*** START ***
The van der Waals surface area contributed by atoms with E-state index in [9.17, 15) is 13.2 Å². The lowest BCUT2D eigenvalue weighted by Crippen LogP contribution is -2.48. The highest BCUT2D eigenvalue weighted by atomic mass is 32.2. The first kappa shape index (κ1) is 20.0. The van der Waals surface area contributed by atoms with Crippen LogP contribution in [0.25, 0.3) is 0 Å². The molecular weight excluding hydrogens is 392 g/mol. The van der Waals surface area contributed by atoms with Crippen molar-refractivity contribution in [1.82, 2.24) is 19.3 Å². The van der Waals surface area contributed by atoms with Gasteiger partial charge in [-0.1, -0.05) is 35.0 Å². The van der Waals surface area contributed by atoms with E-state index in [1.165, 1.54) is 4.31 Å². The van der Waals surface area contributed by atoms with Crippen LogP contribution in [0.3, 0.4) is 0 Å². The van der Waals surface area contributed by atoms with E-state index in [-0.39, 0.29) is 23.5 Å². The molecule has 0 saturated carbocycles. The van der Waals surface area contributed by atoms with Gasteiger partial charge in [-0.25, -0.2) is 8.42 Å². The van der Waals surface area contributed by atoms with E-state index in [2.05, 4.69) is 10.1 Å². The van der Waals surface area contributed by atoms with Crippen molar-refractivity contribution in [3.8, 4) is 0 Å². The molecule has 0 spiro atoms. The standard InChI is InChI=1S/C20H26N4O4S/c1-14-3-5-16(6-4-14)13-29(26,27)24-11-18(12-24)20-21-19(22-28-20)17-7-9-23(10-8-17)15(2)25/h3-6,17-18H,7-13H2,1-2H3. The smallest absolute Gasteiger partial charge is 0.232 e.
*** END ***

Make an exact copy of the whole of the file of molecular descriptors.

The van der Waals surface area contributed by atoms with E-state index in [9.17, 15) is 13.2 Å². The lowest BCUT2D eigenvalue weighted by Crippen LogP contribution is -2.48. The highest BCUT2D eigenvalue weighted by atomic mass is 32.2. The first kappa shape index (κ1) is 20.0. The van der Waals surface area contributed by atoms with Crippen LogP contribution in [0.25, 0.3) is 0 Å². The molecular weight excluding hydrogens is 392 g/mol. The van der Waals surface area contributed by atoms with Crippen molar-refractivity contribution in [1.82, 2.24) is 19.3 Å². The van der Waals surface area contributed by atoms with Gasteiger partial charge in [-0.1, -0.05) is 35.0 Å². The van der Waals surface area contributed by atoms with E-state index in [1.165, 1.54) is 4.31 Å². The van der Waals surface area contributed by atoms with Crippen LogP contribution in [0.3, 0.4) is 0 Å². The van der Waals surface area contributed by atoms with E-state index in [-0.39, 0.29) is 23.5 Å². The molecule has 0 saturated carbocycles. The van der Waals surface area contributed by atoms with Gasteiger partial charge in [-0.25, -0.2) is 8.42 Å². The van der Waals surface area contributed by atoms with E-state index in [2.05, 4.69) is 10.1 Å². The van der Waals surface area contributed by atoms with Crippen molar-refractivity contribution in [3.8, 4) is 0 Å². The molecule has 0 spiro atoms. The standard InChI is InChI=1S/C20H26N4O4S/c1-14-3-5-16(6-4-14)13-29(26,27)24-11-18(12-24)20-21-19(22-28-20)17-7-9-23(10-8-17)15(2)25/h3-6,17-18H,7-13H2,1-2H3. The smallest absolute Gasteiger partial charge is 0.232 e.